What is our concern?
We are addressing the public with this manifesto because we are concerned about care for one another as the basis of the cohesion of society. Care is in a profound crisis in many ways and in many areas. This crisis touches essential activities such as social support, education, nursing and eldercare, paid and unpaid work, in public and private institutions, in connection with health issues, child care, everyday assistance and much more – in short: care for others, for the community and as a basis self-care, from day-to-day as well as in the various ups and downs of life. Care includes dedication and empathy as well as effort and trouble. Nonetheless it is not merely the private concern of individuals but the responsibility of society as a whole. Current debates address certain issues (e.g. the expansion of day care facilities, the health care crisis, burnout problems), but so far there are no fundamental solutions in sight. The scale of the crisis can only be seen if all areas are looked at together.
Key points of the care crisis
Since the 1970s our society has been fundamentally transformed into a flexible and globalized service and knowledge society. But the organization of care tasks still reflects historical roots from the 19th century.
– women’s work,
– devalued as their supposedly natural task,
– made invisible in the private realm of the family or
– underfinanced and organized in the semi-professions of the social sector.
Meanwhile, there have been many changes, e.g.
– the increase of women’s and mothers‘ labor force participation,
– the growing importance of education,
– changed expectations as to the quality of relationships,
– longer life expectancy,
– increased complexity of health care provision,
– new care requirements and needs and much more.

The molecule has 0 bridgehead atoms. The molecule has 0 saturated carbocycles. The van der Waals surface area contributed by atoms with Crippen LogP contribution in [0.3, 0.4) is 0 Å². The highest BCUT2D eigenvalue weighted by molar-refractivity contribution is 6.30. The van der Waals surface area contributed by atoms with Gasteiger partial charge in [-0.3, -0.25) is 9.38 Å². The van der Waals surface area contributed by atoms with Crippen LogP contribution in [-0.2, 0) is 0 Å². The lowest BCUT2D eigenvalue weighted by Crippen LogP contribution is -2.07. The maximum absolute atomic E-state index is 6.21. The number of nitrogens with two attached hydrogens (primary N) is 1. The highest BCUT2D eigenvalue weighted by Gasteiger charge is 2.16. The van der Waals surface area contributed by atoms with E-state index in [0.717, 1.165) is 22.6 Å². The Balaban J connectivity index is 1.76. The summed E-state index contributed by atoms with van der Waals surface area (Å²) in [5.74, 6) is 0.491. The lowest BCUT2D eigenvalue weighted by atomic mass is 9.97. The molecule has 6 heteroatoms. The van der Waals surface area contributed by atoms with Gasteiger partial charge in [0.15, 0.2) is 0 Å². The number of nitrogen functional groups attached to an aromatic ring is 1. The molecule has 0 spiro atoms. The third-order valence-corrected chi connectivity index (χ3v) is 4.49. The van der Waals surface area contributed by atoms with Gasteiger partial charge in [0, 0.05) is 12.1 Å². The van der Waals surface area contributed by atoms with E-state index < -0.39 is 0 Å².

Neither the current organization nor the quality of care provision fit the changes that have taken place in individual and societal conditions and aspirations. Care for others often results in fundamental stresses for carers and the resulting consequences and predicaments can hardly ever be dealt with individually. We are in the midst of an all-embracing care crisis that current neo-liberal policies are only intensifying.
One major difficulty is that the care crisis only appears in one place at a time, as women and men try to reconcile structural problems of society individually, often with enormous efforts. Even Germany’s legal right to day care for children under the age of three that was introduced in August of 2013 was just a drop in the ocean. There are quality issues emerging, and the organization of paid work, public services and infrastructures continues to ignore care requirements.
The care crisis is also apparent in the professional sector. Professionals in the fields of education, nursing and care work are often at the end of their tether as their working conditions are getting worse (work intensification, time pressure, staff shortages, unstable jobs). At the same time, the demands made on them are constantly increasing (early childhood education in day care centers, patient activation). Also, a new shadow labor market of globalized jobs has emerged in private households: the Hungarian household helper, the nanny from Ecuador, the cleaner from Croatia. The globalization of care is also visible in the recruitment of foreign care workers and in the export of eldercare to other countries, e.g. to Poland or Thailand. Care is not only a gender issue, it also
Alternatives to the care crisis